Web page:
Common Foods & Plants Poisonous to Cats
It often surprises people how many common household foods and plants are poisonous to cats. Every responsible cat owner should familiarize themselves with a basic list of items that are toxic to their pets. Even something as innocent as a common houseplant could kill your cat.
This hub includes a list of common foods and plants that are poisonous to cats. It also includes instructions for home care in case of a pet poisoning emergency.
Foods Poisonous to Cats
Foods your cat should never eat:
- Onions, garlic, and related root vegetables - They contain a substance that damages red blood cells.
- Green tomatoes, green (raw) potatoes - Can cause violent gastrointestinal symptoms. Leaves and stems are particularly toxic.
- Chocolate - Chocolate is toxic in relatively small amounts, and can lead to death in larger amounts. Symptoms include vomiting, trembling, muscle spasms, seizures, increased thirst and urination.
- Grapes and raisins - Although these are mainly toxic for dogs, the ASPCA advises that "there are still many unknowns with the toxic potential of grapes and raisins." They recommend that grapes and raisins should not be fed to any pet, in any amount.
- Milk - Not deadly, but causes stomach upset.
- Mushrooms - Can contain toxins that affect multiple systems in the body.
- Apple seeds & apricot pits
- Alcoholic beverages
- Anything containing caffeine (incl. coffee and tea)
Plants Poisonous to Cats
Common outdoor and houseplants that are poisonous to cats:
- Lily - Even ingesting very small amounts of the plant can cause severe kidney damage and death.
- Sago Palm - All parts are poisonous, but the seeds or “nuts” contain the largest amount of toxin. Ingesting just one or two seeds can result in very serious effects, including vomiting, diarrhea, depression, seizures and liver failure.
- Tulip/Narcissus bulbs - The bulb contains toxins that can cause intense gastrointestinal irritation, drooling, loss of appetite, depression of the central nervous system, convulsions and cardiac abnormalities.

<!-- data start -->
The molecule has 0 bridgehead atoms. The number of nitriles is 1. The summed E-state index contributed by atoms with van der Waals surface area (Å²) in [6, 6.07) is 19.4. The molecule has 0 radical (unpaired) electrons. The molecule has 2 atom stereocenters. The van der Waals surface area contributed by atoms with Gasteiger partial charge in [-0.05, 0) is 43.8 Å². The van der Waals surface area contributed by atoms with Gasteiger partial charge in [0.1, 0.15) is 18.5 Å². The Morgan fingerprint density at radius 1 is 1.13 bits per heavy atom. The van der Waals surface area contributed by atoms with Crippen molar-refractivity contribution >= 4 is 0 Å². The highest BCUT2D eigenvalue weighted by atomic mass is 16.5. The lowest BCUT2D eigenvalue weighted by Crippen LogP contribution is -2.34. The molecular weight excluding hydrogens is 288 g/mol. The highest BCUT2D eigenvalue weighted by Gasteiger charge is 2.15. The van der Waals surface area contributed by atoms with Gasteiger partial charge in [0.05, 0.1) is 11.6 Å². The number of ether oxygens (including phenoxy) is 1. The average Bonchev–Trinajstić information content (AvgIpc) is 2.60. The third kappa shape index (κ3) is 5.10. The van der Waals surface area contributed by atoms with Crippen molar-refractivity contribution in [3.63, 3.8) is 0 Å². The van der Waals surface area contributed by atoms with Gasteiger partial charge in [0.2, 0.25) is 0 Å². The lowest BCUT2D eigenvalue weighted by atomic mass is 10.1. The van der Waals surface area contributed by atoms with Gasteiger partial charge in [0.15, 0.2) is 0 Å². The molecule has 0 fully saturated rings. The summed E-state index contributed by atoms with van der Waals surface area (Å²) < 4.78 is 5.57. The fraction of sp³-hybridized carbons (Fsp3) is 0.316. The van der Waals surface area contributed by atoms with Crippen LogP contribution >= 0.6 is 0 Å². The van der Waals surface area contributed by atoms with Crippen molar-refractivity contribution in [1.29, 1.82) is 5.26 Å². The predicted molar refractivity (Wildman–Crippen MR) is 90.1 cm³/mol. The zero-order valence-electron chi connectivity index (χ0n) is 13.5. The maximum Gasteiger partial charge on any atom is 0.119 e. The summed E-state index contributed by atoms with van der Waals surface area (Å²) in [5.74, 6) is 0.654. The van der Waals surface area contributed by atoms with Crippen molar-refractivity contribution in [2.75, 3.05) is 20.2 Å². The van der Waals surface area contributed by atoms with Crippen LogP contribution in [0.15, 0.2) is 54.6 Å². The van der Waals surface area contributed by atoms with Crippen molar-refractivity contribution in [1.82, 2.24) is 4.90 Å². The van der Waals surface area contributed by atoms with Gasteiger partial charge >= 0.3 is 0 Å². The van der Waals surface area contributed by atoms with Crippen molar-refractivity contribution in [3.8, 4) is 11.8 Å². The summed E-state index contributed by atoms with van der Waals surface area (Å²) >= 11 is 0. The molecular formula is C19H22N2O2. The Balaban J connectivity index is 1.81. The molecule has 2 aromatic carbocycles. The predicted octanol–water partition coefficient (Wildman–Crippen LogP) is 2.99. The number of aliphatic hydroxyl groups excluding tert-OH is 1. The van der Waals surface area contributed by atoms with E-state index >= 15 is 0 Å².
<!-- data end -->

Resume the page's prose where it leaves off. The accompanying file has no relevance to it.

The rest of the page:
- Azalea/Rhododendron - Contain substances known as grayantoxins, which can produce vomiting, drooling, diarrhea, weakness and depression of the central nervous system in animals. Severe azalea poisoning could ultimately lead to coma and death from cardiovascular collapse.
- Oleander - All parts are toxic and can have serious effects, such as gastrointestinal tract irritation, abnormal heart function, hypothermia and even death.
- Castor Bean - Can lead to abdominal pain, drooling, vomiting, diarrhea, excessive thirst, weakness and loss of appetite. Severe cases can result in dehydration, muscle twitching, tremors, seizures, coma and death.
- Cyclamen - The highest concentration of toxin is located in the root portion of the plant. Consumption can lead to gastrointestinal irritation, including intense vomiting. Fatalities have also been reported in some cases.
- Kalanchoe - Can produce gastrointestinal irritation and can damage the heart.
- Yew - Causes central nervous system effects such as trembling, incoordination, and difficulty breathing. Also, gastrointestinal irritation and cardiac failure, which can result in death.
- Amaryllis - Contain toxins that can cause vomiting, depression, diarrhea, abdominal pain, hypersalivation, anorexia and tremors.
- Autumn Crocus - Can cause oral irritation, bloody vomiting, diarrhea, shock, multi-organ damage and bone marrow suppression.
- Chrysanthemum - Can cause gastrointestinal upset, including drooling, vomiting and diarrhea. High doses can lead to depression and loss of coordination.
- English Ivy - Can cause vomiting, abdominal pain, hypersalivation and diarrhea.
- Peace Lily - Oral irritation, excessive drooling, vomiting, difficulty in swallowing and intense burning and irritation of the mouth, lips and tongue.
- Pothos - A popular household plant that can cause significant mechanical irritation and swelling of the oral tissues and other parts of the gastrointestinal tract.
- Schefflera - Can cause oral irritation, excessive drooling, vomiting, difficulty in swallowing and intense burning and irritation of the mouth, lips and tongue.
From ASPCA. Check out their complete list of toxic and non-toxic plants for more information.
Lots of cats enjoy chewing and eating plants. The safest bet is to get some cat grass so they can chew all they want, without any danger to their health.
First Aid for a Poisoned Cat
- Call your vet or the Animal Poison Control Center to decide if immediate treatment is required.
- Induce vomiting to remove the toxin from your cat's system. The safest way is to administer hydrogen peroxide (3%). Give 1 teaspoon per 10 pounds body weight. Walk the cat around and gently massage the stomach area. Vomiting should occur within 15-20 minutes. Repeat only once, if necessary. (From PetPlace) Ipecac is generally not safe for pets.
- Slow down the absorption of the poison. Administer activated charcoal, if you can. In this case, you can give the cat some milk because it coats the stomach and intestinal lining. (From DoctorDog)
Note: I am not a vet. Follow self-care instructions at your own risk.